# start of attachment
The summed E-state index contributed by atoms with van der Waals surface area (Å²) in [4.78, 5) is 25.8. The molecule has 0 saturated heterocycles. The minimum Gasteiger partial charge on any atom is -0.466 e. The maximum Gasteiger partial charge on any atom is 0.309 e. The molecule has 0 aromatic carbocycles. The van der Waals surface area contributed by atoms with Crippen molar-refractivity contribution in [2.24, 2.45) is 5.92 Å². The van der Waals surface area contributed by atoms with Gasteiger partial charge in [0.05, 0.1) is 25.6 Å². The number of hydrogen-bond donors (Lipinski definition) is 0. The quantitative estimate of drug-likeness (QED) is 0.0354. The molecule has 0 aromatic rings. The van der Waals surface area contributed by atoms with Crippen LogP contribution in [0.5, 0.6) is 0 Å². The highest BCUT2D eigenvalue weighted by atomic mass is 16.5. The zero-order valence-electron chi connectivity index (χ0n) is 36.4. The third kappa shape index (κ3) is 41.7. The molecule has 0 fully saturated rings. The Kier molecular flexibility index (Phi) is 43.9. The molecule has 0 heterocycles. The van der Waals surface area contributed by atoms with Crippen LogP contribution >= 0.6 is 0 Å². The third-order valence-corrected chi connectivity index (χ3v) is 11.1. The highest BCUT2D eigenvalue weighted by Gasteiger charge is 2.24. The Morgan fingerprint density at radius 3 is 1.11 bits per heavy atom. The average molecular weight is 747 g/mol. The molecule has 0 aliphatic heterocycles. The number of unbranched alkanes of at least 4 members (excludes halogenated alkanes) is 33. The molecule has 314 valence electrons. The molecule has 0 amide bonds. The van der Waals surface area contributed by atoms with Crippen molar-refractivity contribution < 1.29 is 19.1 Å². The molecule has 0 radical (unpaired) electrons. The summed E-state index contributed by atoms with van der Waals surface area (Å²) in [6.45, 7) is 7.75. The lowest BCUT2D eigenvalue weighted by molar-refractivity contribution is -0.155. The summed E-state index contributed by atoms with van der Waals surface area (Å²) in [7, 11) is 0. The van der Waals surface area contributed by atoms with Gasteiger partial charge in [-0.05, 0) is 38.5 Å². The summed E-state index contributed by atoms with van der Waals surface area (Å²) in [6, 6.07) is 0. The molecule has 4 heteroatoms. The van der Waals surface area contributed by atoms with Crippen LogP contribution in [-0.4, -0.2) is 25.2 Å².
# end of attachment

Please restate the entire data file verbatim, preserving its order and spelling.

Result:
The summed E-state index contributed by atoms with van der Waals surface area (Å²) in [4.78, 5) is 25.8. The molecule has 0 saturated heterocycles. The minimum Gasteiger partial charge on any atom is -0.466 e. The maximum Gasteiger partial charge on any atom is 0.309 e. The molecule has 0 aromatic carbocycles. The van der Waals surface area contributed by atoms with Crippen molar-refractivity contribution in [2.24, 2.45) is 5.92 Å². The van der Waals surface area contributed by atoms with Gasteiger partial charge in [0.05, 0.1) is 25.6 Å². The number of hydrogen-bond donors (Lipinski definition) is 0. The quantitative estimate of drug-likeness (QED) is 0.0354. The molecule has 0 aromatic rings. The van der Waals surface area contributed by atoms with Crippen LogP contribution in [0.5, 0.6) is 0 Å². The highest BCUT2D eigenvalue weighted by atomic mass is 16.5. The zero-order valence-electron chi connectivity index (χ0n) is 36.4. The third kappa shape index (κ3) is 41.7. The molecule has 0 fully saturated rings. The Kier molecular flexibility index (Phi) is 43.9. The molecule has 0 heterocycles. The van der Waals surface area contributed by atoms with Crippen LogP contribution >= 0.6 is 0 Å². The third-order valence-corrected chi connectivity index (χ3v) is 11.1. The highest BCUT2D eigenvalue weighted by Gasteiger charge is 2.24. The Morgan fingerprint density at radius 3 is 1.11 bits per heavy atom. The average molecular weight is 747 g/mol. The molecule has 0 aliphatic heterocycles. The number of unbranched alkanes of at least 4 members (excludes halogenated alkanes) is 33. The molecule has 314 valence electrons. The molecule has 0 amide bonds. The van der Waals surface area contributed by atoms with Crippen molar-refractivity contribution < 1.29 is 19.1 Å². The molecule has 0 radical (unpaired) electrons. The summed E-state index contributed by atoms with van der Waals surface area (Å²) in [6.45, 7) is 7.75. The lowest BCUT2D eigenvalue weighted by molar-refractivity contribution is -0.155. The summed E-state index contributed by atoms with van der Waals surface area (Å²) in [7, 11) is 0. The van der Waals surface area contributed by atoms with Gasteiger partial charge in [-0.05, 0) is 38.5 Å². The summed E-state index contributed by atoms with van der Waals surface area (Å²) in [6, 6.07) is 0. The molecule has 4 heteroatoms. The van der Waals surface area contributed by atoms with Crippen LogP contribution in [-0.4, -0.2) is 25.2 Å².